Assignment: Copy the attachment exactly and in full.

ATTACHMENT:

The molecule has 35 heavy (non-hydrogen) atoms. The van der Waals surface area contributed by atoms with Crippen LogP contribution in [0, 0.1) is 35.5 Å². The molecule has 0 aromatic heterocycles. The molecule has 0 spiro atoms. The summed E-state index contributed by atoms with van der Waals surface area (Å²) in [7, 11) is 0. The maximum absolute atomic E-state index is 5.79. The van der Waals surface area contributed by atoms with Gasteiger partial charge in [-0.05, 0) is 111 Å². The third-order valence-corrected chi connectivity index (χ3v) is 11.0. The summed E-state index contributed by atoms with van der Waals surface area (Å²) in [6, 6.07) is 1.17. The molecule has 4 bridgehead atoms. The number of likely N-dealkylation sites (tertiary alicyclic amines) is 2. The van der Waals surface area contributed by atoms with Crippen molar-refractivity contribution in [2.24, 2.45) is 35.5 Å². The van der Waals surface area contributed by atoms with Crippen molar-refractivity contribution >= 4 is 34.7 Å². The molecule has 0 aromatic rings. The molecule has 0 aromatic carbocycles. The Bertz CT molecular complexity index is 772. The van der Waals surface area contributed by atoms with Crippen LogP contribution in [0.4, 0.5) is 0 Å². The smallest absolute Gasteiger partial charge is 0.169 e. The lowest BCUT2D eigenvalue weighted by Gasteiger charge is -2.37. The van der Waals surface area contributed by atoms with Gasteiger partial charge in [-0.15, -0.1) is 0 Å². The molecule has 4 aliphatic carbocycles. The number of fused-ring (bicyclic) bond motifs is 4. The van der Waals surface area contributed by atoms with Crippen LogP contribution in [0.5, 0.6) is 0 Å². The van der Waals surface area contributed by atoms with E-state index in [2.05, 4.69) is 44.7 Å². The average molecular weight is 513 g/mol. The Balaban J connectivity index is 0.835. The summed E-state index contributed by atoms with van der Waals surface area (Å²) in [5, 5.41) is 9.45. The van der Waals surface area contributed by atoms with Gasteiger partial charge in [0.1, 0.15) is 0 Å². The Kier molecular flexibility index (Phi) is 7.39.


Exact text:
The molecule has 35 heavy (non-hydrogen) atoms. The van der Waals surface area contributed by atoms with Crippen LogP contribution in [0, 0.1) is 35.5 Å². The molecule has 0 aromatic heterocycles. The molecule has 0 spiro atoms. The summed E-state index contributed by atoms with van der Waals surface area (Å²) in [7, 11) is 0. The maximum absolute atomic E-state index is 5.79. The van der Waals surface area contributed by atoms with Gasteiger partial charge in [-0.05, 0) is 111 Å². The third-order valence-corrected chi connectivity index (χ3v) is 11.0. The summed E-state index contributed by atoms with van der Waals surface area (Å²) in [6, 6.07) is 1.17. The molecule has 4 bridgehead atoms. The number of likely N-dealkylation sites (tertiary alicyclic amines) is 2. The van der Waals surface area contributed by atoms with Crippen molar-refractivity contribution in [2.24, 2.45) is 35.5 Å². The van der Waals surface area contributed by atoms with Crippen molar-refractivity contribution >= 4 is 34.7 Å². The molecule has 0 aromatic rings. The molecule has 0 aromatic carbocycles. The Bertz CT molecular complexity index is 772. The van der Waals surface area contributed by atoms with Crippen LogP contribution in [0.4, 0.5) is 0 Å². The smallest absolute Gasteiger partial charge is 0.169 e. The lowest BCUT2D eigenvalue weighted by Gasteiger charge is -2.37. The van der Waals surface area contributed by atoms with Gasteiger partial charge in [-0.15, -0.1) is 0 Å². The molecule has 4 aliphatic carbocycles. The number of fused-ring (bicyclic) bond motifs is 4. The van der Waals surface area contributed by atoms with Crippen LogP contribution in [0.5, 0.6) is 0 Å². The van der Waals surface area contributed by atoms with E-state index in [2.05, 4.69) is 44.7 Å². The average molecular weight is 513 g/mol. The Balaban J connectivity index is 0.835. The summed E-state index contributed by atoms with van der Waals surface area (Å²) in [5, 5.41) is 9.45. The van der Waals surface area contributed by atoms with Gasteiger partial charge in [0.1, 0.15) is 0 Å². The Kier molecular flexibility index (Phi) is 7.39.